Two years ago, the global spread of the Covid-19 virus caused the last holdout countries to introduce lockdowns, suppress movement of people, and minimise economic activity. The pandemic caused all industries to pause projects and rethink strategies.

But two years on, without any prior knowledge, anyone could convince themselves that the shock was small. In energy, most technologies have continued their growth trends regardless of the virus. With some exceptions, life continues unabated.

While the full long-term effect remains to be seen, initial reports on the amount of capacity additions in development during 2020 and 2021 show that investors have remained enthusiastic for the energy project pipeline. As a whole, the growth of the energy industry cannot be stopped.

Oil and gas, and the delay of the peak

At this point in 2022, judging the current trajectory of the oil and gas industry seems unfair. However, reports now suggest that oil production will take even longer than originally predicted to reach its pre-pandemic level.

In the early days of the pandemic, some analysts predicted that peak oil production had unexpectedly already passed. The massive production drop during 2020 lingered into 2021, but predictions for 2022 suggested that peak oil had yet to come.

The IEA and OPEC expected global production to push past 100 million barrels per day, but given geopolitical events this year, the IEA now expects production to remain slightly beneath this. This pushes the new timeline for peak oil into at least 2023, closer to the agency’s originally predicted date of approximately 2030. At the same time, OPEC currently expects oil to keep growing towards 108 million bpd of oil production in 2040, levelling off thereafter.

Gulf oil countries have expressed no intention to minimise production as part of the energy transition. At the time of writing, Iran seems set to re-enter global oil and gas production, assuming that the country reaches a deal to lift economic sanctions set by the US.

Shale oil and gas production took the largest hit from the pandemic, seeing some bankruptcies among US producers. However, the country has invested heavily in oil and gas production, and while US leaders have made some moves to limit expansion of the industry, rising oil prices have helped shale oil and gas producers quickly recover from a disastrous 2020. However, GlobalData predicts that US producers will only meet pre-pandemic production levels in 2024.

The roots of CCUS funding

Regardless of the pandemic, the carbon capture, utilisation, and storage (CCUS) pipeline continued to grow, as it has since 2017. The IEA counted 62 facilities in the project pipeline in 2020, though this remains below the total in development in 2012. Development slumped between these two years, but now appears to be enjoying massive growth. In 2021, the number of CCUS facilities in some stage of development grew to 168.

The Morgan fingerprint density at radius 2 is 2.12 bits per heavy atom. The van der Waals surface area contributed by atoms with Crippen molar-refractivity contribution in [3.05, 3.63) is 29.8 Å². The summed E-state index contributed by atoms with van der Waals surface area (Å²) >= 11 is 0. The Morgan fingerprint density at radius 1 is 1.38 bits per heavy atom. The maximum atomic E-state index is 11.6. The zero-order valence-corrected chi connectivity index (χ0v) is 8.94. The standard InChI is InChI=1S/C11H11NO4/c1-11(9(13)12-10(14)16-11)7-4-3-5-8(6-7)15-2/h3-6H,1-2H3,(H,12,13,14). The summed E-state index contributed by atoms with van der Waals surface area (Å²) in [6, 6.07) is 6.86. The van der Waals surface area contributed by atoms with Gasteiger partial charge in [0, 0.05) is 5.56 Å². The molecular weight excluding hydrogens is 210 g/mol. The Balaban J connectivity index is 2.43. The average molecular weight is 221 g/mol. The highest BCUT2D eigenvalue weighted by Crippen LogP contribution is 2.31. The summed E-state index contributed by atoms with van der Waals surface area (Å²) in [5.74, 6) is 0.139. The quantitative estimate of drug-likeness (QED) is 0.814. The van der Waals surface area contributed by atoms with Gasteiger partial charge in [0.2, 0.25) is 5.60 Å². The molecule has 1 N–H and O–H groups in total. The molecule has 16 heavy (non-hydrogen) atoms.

However, the IEA says that this pipeline would need to grow by at least 500% to keep net-zero development on track.

According to advocate group Global CCS Institute, the US accounts for the largest share of CCUS projects, mostly related to the production of ethanol and other biologically-derived fuels. The UK also has a sizeable number of CCUS projects under development, most of which plan to help in power generation or hydrogen manufacturing.

Equinor's Northern Lights CCS project would capture 1.5 million tonnes of CO2 per year from mid-2024. Credit: Northern Lights CCS.

The growth in CCUS development has fundamental ties to the growth of the hydrogen industry. Blue hydrogen, the cheapest form currently available, relies on CCUS to capture the significant emissions created in the cracking process.

The birth of the hydrogen project pipeline

Despite the pandemic, the last few years have seen the birth of the hydrogen electrolyser project pipeline. Hydrogen project commissioning has become increasingly regular throughout Europe, Asia, and the Americas, with increasing scope. In 2020, global electrolyser capacity totalled 0.3GW. By 2026, the IEA anticipates 16.7GW of global electrolyser capacity.

Most of this would centre on Europe, where companies such as Equinor and EDF have committed to developing increasingly large hydrogen electrolysers. Saudi Arabia has put an extensive marketing budget behind its planned green hydrogen project in NEOM, while Japan has backed hydrogen generation as a way to support its transition away from coal.

Many of these commitments came within 2020, implying that either initial planning had started prior to the pandemic, or that as the focus on decarbonisation has increased, the pandemic has not stood in the way of hydrogen development.